The investment bank Goldman Sachs on Monday named a lead director after negotiations with shareholders who wanted the company to separate the roles of chairman and CEO.
Goldman said that James J. Schiro, a former CEO of the accounting company PricewaterhouseCoopers, will get the job. He will also be chair of the corporate governance and nominating committee.
The lead director job is intended to keep Goldman shareholders from forcing a vote on separating the chairman and CEO jobs. Both are held by Lloyd Blankfein.
One shareholder group, the American Federation of State, County and Municipal Employees, said the lead director would "provide a much-needed and vital check on the company's practices and conflicts of interest."
The public employees union said it was concerned that Goldman's practices "are not in the best interest of the clients they serve."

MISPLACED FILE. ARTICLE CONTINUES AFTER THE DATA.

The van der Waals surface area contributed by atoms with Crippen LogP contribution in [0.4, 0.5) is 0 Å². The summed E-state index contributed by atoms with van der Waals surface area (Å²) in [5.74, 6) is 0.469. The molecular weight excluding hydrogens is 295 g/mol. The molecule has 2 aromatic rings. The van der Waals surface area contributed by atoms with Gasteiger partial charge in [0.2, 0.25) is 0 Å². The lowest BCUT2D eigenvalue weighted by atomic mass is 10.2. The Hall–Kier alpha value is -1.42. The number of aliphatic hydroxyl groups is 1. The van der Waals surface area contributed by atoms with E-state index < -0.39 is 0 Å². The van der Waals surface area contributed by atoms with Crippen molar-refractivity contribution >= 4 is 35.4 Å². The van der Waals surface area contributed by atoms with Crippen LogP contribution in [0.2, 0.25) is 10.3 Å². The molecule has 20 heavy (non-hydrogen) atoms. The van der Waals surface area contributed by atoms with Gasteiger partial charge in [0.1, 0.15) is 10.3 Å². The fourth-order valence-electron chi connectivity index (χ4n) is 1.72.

Last month, a young Goldman banker resigned by publishing a scathing Op-Ed article in The New York Times. He accused the bank of putting company profit before customers' interests.
Goldman Sachs said in March that it would try to strengthen internal rules to prevent questions about conflicts of interest. A Delaware judge almost killed a deal between two energy companies in February because Goldman had ties to both parties.